The future of food

Autumn’s bounty may seem generous, but access to adequate, safely prepared food is a growing challenge worldwide.

Breeding better shellfish

As the world’s population swells past 7.5 billion, regions around the globe are turning to aquaculture as an efficient means of protein production. In Atlantic Canada and elsewhere, shellfish producers have had to adapt traditional wild harvesting operations. Molecular biologist Dr. Sarah Stewart-Clark, a shellfish expert who runs the Aquaculture Genomics Lab on Dal’s Agricultural Campus, works closely with oyster growers and other shellfish farmers to use genetic technologies to come up with ways to breed larger, faster-growing varieties. “Shellfish are a very efficient way to grow protein for humans,” she says.

Freeing the seeds

Dr. Liz Fitting, associate professor in the Department of Sociology and Social Anthropology, studies the politics and culture of food in Latin America, particularly in relation to the livelihoods of small-scale farmers. Her most recent research explores how activists in Colombia challenge new seed regulations and property rights that undermine the long-standing farmer practice of saving and exchanging local seed varieties, important in helping farmers better respond to the food needs of their own communities and beyond.

Targeting cookstove pollution

It’s estimated that up to a half a million people die prematurely each year from exposure to the fine particulate matter emitted by outdoor solid-fuel cookstoves that are in wide residential use in many countries from Southeast Asia to Africa. The cookstove emissions of soot and carbon dioxide also exacerbate climate change. Now, a study by University of Colorado Boulder researchers and Dr. Randall Martin’s Atmospheric Composition Analysis Group at Dal is providing surprising insight into how to best focus reduction efforts, showing that while reducing cookstove use in China and India would make the biggest impact for climate change, the largest climate and air-quality impact per cookstove would come from Azerbaijan, Ukraine and Kazakhstan.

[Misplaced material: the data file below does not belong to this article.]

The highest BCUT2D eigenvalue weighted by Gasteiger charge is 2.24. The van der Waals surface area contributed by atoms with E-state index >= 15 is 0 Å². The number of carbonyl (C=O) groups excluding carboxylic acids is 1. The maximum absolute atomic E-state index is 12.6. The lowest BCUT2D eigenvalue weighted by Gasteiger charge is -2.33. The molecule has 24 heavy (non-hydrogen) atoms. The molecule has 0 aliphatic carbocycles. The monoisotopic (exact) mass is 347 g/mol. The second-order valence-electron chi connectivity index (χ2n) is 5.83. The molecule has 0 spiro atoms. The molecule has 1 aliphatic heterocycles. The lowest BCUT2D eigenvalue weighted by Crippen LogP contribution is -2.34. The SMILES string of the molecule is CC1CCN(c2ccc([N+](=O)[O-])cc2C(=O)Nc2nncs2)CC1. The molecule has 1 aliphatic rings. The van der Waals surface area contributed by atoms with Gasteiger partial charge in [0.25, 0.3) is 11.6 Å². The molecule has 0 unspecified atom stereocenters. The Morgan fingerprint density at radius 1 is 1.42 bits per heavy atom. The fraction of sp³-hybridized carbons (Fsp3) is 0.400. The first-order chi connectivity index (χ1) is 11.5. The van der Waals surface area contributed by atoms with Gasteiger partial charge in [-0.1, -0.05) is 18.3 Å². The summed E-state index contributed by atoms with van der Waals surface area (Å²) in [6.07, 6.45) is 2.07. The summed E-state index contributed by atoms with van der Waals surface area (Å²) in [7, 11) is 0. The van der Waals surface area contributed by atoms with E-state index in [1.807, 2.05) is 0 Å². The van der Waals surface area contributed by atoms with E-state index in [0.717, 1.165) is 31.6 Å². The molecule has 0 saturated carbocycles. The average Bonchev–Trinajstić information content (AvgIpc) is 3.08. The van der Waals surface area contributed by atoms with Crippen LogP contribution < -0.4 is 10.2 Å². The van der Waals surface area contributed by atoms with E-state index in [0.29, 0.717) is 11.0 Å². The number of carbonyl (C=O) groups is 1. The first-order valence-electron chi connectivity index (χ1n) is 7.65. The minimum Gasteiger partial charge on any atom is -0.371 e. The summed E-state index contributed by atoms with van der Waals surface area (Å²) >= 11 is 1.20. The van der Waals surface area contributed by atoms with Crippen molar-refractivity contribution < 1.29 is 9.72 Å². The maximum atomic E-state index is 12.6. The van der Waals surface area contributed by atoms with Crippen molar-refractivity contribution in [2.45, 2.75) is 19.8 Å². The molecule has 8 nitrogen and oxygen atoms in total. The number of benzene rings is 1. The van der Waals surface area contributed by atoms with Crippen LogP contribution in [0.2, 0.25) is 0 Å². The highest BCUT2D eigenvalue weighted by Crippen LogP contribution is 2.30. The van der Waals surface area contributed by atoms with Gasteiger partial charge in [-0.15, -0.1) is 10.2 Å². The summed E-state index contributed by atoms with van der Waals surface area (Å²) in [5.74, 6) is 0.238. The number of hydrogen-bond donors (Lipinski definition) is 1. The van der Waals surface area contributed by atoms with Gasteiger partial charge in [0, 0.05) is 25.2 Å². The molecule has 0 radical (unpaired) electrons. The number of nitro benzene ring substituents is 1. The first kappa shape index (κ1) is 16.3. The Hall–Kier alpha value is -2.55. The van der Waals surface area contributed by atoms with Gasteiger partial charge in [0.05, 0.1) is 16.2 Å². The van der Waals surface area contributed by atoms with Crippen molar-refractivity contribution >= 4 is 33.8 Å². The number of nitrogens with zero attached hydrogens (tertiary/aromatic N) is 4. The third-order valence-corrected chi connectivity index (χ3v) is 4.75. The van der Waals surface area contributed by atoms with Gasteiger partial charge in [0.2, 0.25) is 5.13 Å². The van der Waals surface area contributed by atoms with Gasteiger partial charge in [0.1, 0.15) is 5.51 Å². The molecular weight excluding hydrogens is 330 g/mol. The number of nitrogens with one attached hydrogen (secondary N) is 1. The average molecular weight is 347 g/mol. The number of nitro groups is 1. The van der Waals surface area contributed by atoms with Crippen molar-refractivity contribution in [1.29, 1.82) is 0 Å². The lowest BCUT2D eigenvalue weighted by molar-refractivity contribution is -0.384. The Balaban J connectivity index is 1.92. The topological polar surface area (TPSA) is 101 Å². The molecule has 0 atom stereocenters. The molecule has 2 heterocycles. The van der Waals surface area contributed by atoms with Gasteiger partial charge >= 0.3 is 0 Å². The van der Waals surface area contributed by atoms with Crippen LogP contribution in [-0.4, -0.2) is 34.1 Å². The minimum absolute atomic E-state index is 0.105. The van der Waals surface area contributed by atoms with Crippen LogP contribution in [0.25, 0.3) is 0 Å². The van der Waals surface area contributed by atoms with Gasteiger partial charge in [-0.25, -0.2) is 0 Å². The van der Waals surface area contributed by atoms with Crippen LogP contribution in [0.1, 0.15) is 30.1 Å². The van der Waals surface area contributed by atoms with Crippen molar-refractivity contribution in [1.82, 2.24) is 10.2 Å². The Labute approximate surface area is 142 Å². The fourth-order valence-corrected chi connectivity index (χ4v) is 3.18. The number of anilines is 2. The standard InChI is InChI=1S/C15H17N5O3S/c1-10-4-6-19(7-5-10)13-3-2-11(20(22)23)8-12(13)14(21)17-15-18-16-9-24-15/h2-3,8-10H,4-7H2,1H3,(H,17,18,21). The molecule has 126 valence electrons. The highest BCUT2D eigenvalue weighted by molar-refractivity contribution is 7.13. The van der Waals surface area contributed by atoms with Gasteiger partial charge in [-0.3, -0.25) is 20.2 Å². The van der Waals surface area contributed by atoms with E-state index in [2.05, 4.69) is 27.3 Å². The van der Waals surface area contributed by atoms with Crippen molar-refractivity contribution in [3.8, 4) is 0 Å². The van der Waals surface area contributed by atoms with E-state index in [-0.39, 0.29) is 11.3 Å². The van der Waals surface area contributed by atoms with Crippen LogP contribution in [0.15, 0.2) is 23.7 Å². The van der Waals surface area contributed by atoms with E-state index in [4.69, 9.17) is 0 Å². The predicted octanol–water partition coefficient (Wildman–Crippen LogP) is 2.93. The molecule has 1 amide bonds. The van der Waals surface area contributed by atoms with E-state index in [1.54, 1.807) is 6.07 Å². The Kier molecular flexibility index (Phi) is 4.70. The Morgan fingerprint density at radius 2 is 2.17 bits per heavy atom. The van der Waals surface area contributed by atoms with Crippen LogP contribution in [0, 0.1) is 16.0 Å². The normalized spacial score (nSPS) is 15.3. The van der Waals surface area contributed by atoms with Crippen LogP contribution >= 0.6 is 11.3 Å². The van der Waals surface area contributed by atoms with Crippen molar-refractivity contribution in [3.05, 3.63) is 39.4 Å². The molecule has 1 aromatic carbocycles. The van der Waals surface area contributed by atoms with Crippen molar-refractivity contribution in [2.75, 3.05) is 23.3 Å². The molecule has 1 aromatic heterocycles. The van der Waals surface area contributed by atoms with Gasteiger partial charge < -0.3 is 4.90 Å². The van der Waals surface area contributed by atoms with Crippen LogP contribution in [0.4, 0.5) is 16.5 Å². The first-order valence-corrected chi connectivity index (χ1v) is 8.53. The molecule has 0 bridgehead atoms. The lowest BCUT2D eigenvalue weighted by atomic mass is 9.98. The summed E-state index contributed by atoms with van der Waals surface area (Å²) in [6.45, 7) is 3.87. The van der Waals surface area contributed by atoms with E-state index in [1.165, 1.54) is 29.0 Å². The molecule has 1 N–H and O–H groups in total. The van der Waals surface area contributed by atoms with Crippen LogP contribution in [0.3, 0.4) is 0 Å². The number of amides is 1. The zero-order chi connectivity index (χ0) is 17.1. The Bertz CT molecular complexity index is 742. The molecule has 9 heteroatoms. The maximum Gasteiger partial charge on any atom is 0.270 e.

Making Waves

Fallon Bourgeois


Hana Nelson (BSc’08) has always been curious about the origins of food and invested in making ethical choices. Now, as Halifax’s only independent fishmonger, she’s connecting consumers with fresh, sustainable, locally caught seafood. In 2014, she opened her business Afishionado Fishmongers, designed to make local seafood products available to consumers, beginning with a retail stand but then switching to a weekly subscription service. Today, Afishionado has over 180 subscribers and provides seafood to over 30 restaurants. People can either buy online or pick up their weekly subscription at locations throughout the city, including at Dal, her alma mater. “I chose Dal because I knew there are many people within the Dal community who see the value in what we’re doing. It’s an incredible feeling to have coastal and international ocean experts, amongst others, purchasing our products. That means a lot to me.” This past January, the Afishionado team took it one step further—opening their own processing plant in Millbrook, NS. To learn more about Afishionado, visit: